Attitude is important in controlling your stress
"Adopting the right attitude can convert a negative stress into a positive one," said endocrinologist Hans Seyle, who in the late 1930s was one of the first scientists to explore the effect of chronic stress on the body. Turns out chronic stress leads to an impaired immune system, higher blood pressure, arteriosclerosis, arthritis, kidney disease, allergic reactions, obesity, acne -- and a less-than-ho-hum love life. A new study also confirms that attitude has physical consequences. If you think your level of stress is hard on your heart, you're twice as likely to die from heart disease or have a non-fatal heart attack as folks who don't believe stress negatively affects their health.
But if that's not enough to persuade you that it's time to de-stress, consider this: Unmanaged stress turns harmful genes on and good genes off -- and those alterations can be passed from generation to generation, setting up your offspring for unpredictable health problems.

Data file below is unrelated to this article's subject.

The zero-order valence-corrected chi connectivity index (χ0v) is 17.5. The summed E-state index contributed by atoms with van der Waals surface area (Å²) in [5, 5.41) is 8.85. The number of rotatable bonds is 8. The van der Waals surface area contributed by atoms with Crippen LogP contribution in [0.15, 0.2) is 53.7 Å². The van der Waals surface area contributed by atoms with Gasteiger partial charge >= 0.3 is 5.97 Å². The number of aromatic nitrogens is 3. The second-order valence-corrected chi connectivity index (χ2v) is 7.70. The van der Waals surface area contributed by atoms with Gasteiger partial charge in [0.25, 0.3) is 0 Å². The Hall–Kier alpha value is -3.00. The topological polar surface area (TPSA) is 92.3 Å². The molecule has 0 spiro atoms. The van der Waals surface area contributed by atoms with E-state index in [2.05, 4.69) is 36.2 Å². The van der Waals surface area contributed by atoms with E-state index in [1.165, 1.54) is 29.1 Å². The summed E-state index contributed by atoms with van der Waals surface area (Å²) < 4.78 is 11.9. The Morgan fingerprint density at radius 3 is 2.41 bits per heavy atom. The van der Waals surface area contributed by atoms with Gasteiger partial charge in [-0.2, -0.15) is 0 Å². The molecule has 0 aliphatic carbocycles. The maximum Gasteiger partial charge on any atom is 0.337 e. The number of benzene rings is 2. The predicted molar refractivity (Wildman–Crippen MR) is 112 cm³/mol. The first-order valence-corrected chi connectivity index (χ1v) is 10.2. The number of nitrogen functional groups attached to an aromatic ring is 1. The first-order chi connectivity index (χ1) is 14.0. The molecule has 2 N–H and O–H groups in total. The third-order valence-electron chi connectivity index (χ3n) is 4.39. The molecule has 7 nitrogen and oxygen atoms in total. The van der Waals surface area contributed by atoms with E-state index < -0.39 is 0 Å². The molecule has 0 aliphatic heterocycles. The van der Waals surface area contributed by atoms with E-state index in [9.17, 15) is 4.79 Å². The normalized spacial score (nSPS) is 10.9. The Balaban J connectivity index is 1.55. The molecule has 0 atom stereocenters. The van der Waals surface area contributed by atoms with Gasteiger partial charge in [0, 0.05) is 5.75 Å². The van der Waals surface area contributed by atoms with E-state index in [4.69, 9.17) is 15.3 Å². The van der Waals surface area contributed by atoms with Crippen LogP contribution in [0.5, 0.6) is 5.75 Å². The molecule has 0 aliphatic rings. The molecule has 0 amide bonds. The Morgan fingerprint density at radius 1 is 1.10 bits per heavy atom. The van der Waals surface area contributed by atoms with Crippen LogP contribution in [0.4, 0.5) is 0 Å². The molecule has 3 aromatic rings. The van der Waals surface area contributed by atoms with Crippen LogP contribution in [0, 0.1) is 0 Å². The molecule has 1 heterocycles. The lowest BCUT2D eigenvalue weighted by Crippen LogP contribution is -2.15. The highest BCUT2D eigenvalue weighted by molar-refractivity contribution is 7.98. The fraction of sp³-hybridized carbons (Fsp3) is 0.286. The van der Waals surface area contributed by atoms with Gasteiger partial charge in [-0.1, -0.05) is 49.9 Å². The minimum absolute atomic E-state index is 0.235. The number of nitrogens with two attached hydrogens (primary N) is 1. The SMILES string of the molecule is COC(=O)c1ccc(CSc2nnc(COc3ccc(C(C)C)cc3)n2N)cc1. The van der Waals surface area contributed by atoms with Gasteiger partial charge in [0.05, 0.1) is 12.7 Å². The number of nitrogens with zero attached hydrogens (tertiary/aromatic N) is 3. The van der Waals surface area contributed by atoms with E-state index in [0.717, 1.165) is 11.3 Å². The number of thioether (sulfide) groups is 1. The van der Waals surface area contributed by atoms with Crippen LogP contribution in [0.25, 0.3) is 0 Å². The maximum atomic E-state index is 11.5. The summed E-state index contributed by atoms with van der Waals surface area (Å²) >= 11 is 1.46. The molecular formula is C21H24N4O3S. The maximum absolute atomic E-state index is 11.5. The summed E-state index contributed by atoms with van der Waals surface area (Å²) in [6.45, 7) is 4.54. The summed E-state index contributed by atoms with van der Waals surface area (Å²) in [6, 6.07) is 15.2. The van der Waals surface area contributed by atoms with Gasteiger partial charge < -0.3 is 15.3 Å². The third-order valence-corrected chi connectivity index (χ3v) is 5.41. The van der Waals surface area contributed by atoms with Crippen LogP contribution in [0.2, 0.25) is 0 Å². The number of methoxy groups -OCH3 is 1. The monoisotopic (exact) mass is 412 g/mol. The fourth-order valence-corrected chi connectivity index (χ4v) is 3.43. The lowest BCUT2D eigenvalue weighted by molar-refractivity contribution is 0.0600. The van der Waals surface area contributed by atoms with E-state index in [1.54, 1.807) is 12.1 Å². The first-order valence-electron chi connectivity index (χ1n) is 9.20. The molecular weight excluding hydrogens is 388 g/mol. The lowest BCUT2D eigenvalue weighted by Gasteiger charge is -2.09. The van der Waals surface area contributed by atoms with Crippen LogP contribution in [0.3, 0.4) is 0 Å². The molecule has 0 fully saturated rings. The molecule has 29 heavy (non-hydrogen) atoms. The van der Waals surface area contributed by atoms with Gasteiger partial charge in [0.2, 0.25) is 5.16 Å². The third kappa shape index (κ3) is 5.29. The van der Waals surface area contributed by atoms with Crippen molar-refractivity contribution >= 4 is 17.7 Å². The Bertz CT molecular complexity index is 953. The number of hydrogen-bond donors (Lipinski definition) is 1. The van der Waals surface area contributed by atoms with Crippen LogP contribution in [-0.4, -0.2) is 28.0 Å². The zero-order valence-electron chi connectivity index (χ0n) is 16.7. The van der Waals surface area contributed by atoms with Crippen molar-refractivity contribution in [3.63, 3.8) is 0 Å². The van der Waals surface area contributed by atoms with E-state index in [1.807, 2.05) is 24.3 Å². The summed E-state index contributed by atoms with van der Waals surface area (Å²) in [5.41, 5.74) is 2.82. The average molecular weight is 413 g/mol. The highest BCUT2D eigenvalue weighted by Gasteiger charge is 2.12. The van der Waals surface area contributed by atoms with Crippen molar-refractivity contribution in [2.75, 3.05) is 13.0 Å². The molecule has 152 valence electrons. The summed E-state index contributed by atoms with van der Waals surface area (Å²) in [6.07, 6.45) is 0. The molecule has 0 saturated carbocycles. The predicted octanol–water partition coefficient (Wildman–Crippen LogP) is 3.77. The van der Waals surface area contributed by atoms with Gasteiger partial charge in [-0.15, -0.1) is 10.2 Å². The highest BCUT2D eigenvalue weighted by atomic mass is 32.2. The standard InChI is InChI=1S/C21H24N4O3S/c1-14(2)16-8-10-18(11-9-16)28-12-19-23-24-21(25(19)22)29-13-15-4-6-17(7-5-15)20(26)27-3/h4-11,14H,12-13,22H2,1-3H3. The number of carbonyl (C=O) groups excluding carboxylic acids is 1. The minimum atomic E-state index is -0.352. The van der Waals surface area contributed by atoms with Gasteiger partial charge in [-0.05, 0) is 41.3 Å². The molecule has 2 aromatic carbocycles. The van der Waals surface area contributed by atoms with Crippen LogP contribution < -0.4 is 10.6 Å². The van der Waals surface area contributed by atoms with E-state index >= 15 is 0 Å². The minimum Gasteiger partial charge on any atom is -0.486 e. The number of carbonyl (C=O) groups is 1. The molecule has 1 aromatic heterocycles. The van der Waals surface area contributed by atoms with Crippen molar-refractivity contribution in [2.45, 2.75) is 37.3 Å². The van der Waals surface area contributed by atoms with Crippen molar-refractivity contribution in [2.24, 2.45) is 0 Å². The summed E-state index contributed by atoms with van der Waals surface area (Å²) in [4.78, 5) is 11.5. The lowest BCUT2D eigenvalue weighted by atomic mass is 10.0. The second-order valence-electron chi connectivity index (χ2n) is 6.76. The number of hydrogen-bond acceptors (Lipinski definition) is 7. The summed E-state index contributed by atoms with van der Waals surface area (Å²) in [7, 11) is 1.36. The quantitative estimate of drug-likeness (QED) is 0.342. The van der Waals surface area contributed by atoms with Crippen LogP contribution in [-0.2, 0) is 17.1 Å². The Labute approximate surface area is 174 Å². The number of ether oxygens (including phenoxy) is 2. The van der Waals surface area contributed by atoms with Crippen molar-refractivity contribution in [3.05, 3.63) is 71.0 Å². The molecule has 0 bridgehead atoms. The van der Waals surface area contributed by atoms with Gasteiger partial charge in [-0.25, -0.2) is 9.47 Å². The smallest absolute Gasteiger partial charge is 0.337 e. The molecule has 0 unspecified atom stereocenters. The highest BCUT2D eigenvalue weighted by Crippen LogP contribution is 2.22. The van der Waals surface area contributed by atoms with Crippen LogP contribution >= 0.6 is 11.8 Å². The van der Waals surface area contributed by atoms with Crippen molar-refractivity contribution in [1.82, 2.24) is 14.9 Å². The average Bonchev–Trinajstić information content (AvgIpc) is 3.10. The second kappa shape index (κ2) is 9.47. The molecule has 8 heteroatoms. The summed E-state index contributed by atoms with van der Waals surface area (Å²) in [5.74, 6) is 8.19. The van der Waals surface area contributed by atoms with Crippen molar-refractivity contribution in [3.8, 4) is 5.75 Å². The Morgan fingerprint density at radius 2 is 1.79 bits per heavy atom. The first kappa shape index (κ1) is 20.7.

So if you want to adopt the "right" attitude to manage stress, here's our four-part plan:
1. Meditate for 10 minutes two times a day; try mindfulness and progressive relaxation (at sharecare.com).
2. Get plenty of physical exercise: We say 10,000 steps a day and two to three days of strength building for 20-30 minutes.
3. Volunteer for a good cause. Generosity and caring create peaceful, loving feelings.
4. Make extra time for your family, your true love and your friends.
Bonus tip: Make more time for love-making (love is an essential component) -- it's the No. 1 way to manage stress.
Mehmet Oz, M.D. is host of "The Dr. Oz Show," and Dr. Mike Roizen is Chief Wellness Officer and Chair of Wellness Institute at Cleveland Clinic. To live your healthiest, visit sharecare.com.